If you followed the Boston Bruins this year, you probably experienced joy, confusion, amazement and then, finally, heartbreak. The B’s finished 13th overall in the league, seventh in the East and third in the Atlantic Division to make it to the postseason for the first time in three years.
Boston went 44-31 this season (23-17-1 at home) and since the replacement of Head Coach Claude Julien by his assistant Bruce Cassidy, the Bruins expected to make a deep playoff run. Since the changing of the guard on Feb. 7, the Bruins ranked first in the NHL in goals per game (3.37) and shots allowed (741). They also tied for second in the NHL for wins (18) and in power play percentage (27.8 percent).
Their success was cut short in the first round of the playoffs by the Ottawa Senators, who beat the Bruins in six games, four of which were decided in overtime. According to the Elias Sports Bureau, the two teams were separated by one goal 90.9 percent of the entire series. A lucky bounce here or there could have been the deciding factor for the Bruins advancing to face the New York Rangers in the Eastern Conference Semifinals.
Unfortunately, the Bruins couldn’t figure out how to replace Torey Krug and Brandon Carlo, two of their most stalwart defensemen. David Krejci, one of Boston’s top producers at forward (54 points), was also out with an upper-body injury. Ultimately, inexperience proved to be the most devastating crux, as 11 of the Bruins’ skaters made their Stanley Cup Playoff debut. Centerpiece defenseman Charlie McAvoy, captain Zdeno Chara’s partner, was fresh off a season with Boston University and had no NHL game experience when he was called up for game one of the playoffs. The inexperience cost the Bruins some untimely penalties, which lead to some unfavorable results.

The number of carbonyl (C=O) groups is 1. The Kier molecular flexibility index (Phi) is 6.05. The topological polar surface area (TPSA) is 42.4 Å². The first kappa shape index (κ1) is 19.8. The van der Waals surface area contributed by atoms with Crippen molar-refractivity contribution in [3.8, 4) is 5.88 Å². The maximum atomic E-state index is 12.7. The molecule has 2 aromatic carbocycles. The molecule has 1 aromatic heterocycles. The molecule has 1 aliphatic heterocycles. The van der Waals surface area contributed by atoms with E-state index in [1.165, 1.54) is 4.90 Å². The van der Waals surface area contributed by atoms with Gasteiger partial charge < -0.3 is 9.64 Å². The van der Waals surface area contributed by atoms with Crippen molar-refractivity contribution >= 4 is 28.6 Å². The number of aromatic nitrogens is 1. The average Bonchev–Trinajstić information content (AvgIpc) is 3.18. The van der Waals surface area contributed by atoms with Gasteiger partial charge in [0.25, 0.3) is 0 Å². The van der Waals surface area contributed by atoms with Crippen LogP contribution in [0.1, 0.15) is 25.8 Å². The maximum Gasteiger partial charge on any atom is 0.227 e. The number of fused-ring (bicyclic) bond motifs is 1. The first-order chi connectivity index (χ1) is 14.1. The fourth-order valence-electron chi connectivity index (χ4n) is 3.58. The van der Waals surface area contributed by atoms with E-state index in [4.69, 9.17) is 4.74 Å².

On the bright side, inexperience does not last long and since it may be a short-term problem, the Bruins are poised to excel in the 2017-18 season. McAvoy averaged 26:11 minutes of play in the postseason series, where he tallied three assists. David Pastrnak, who accrued a career-high of 70 points, had never played in the postseason either. This is valuable experience for a team that relied heavily on veterans like Chara, Patrice Bergeron and Brad Marchand in the regular season.
With Bruce Cassidy accepting the position as head coach for the indefinite future, the Bruins seek to unlock some of the creativity that led to their second-half success in the regular season. It’s a fast game dominated by youth and inventiveness. Look at the NHL’s top scorers; 18 rookies posted 30 points or more and nine of the top 25 point leaders are under 25 years of age. The Bruins need to cultivate talent from the Providence Bruins, who placed seventh this year in the AHL with multiple 50-point scorers and create a strong depth chart to support the hard work of their veterans. Even though the Bruins did not achieve that storybook ending New England has become used to, this season was a harbinger for the good things to come.